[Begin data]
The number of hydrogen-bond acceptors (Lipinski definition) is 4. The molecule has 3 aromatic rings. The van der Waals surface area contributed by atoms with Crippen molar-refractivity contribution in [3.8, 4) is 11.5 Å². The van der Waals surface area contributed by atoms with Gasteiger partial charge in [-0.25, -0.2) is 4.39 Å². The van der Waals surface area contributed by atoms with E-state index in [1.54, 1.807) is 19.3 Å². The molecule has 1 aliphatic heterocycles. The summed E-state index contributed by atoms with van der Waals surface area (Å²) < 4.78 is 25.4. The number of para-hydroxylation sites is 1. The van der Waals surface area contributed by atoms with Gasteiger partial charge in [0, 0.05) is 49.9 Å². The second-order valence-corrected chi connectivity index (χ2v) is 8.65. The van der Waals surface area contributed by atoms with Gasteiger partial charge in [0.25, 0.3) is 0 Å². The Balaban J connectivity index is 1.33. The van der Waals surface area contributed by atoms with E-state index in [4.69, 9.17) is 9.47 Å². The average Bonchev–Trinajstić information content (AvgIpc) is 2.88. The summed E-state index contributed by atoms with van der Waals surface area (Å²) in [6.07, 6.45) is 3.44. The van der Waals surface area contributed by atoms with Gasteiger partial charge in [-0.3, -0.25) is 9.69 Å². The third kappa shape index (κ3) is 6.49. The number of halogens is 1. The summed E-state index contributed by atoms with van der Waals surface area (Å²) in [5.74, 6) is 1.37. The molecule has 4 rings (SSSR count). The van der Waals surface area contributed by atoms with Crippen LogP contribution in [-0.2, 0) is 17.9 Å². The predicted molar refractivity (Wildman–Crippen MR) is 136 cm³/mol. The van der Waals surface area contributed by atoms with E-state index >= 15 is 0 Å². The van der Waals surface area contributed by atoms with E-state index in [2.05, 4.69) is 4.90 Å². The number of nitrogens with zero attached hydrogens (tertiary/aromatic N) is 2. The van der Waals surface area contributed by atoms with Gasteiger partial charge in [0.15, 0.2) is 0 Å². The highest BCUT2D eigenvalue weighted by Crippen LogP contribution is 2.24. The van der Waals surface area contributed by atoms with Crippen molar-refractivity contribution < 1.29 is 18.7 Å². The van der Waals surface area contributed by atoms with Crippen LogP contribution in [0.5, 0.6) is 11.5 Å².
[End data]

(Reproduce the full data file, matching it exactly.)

The number of hydrogen-bond acceptors (Lipinski definition) is 4. The molecule has 3 aromatic rings. The van der Waals surface area contributed by atoms with Crippen molar-refractivity contribution in [3.8, 4) is 11.5 Å². The van der Waals surface area contributed by atoms with Gasteiger partial charge in [-0.25, -0.2) is 4.39 Å². The van der Waals surface area contributed by atoms with E-state index in [1.54, 1.807) is 19.3 Å². The molecule has 1 aliphatic heterocycles. The summed E-state index contributed by atoms with van der Waals surface area (Å²) < 4.78 is 25.4. The number of para-hydroxylation sites is 1. The van der Waals surface area contributed by atoms with Gasteiger partial charge in [0, 0.05) is 49.9 Å². The second-order valence-corrected chi connectivity index (χ2v) is 8.65. The van der Waals surface area contributed by atoms with Gasteiger partial charge in [0.25, 0.3) is 0 Å². The Balaban J connectivity index is 1.33. The van der Waals surface area contributed by atoms with E-state index in [4.69, 9.17) is 9.47 Å². The average Bonchev–Trinajstić information content (AvgIpc) is 2.88. The summed E-state index contributed by atoms with van der Waals surface area (Å²) in [6.07, 6.45) is 3.44. The van der Waals surface area contributed by atoms with Gasteiger partial charge in [-0.3, -0.25) is 9.69 Å². The third kappa shape index (κ3) is 6.49. The number of halogens is 1. The summed E-state index contributed by atoms with van der Waals surface area (Å²) in [5.74, 6) is 1.37. The molecule has 4 rings (SSSR count). The van der Waals surface area contributed by atoms with Crippen LogP contribution in [-0.2, 0) is 17.9 Å². The predicted molar refractivity (Wildman–Crippen MR) is 136 cm³/mol. The van der Waals surface area contributed by atoms with E-state index >= 15 is 0 Å². The van der Waals surface area contributed by atoms with E-state index in [2.05, 4.69) is 4.90 Å². The number of nitrogens with zero attached hydrogens (tertiary/aromatic N) is 2. The van der Waals surface area contributed by atoms with Gasteiger partial charge in [0.15, 0.2) is 0 Å². The highest BCUT2D eigenvalue weighted by Crippen LogP contribution is 2.24. The van der Waals surface area contributed by atoms with Crippen molar-refractivity contribution < 1.29 is 18.7 Å². The van der Waals surface area contributed by atoms with Crippen LogP contribution in [0.5, 0.6) is 11.5 Å².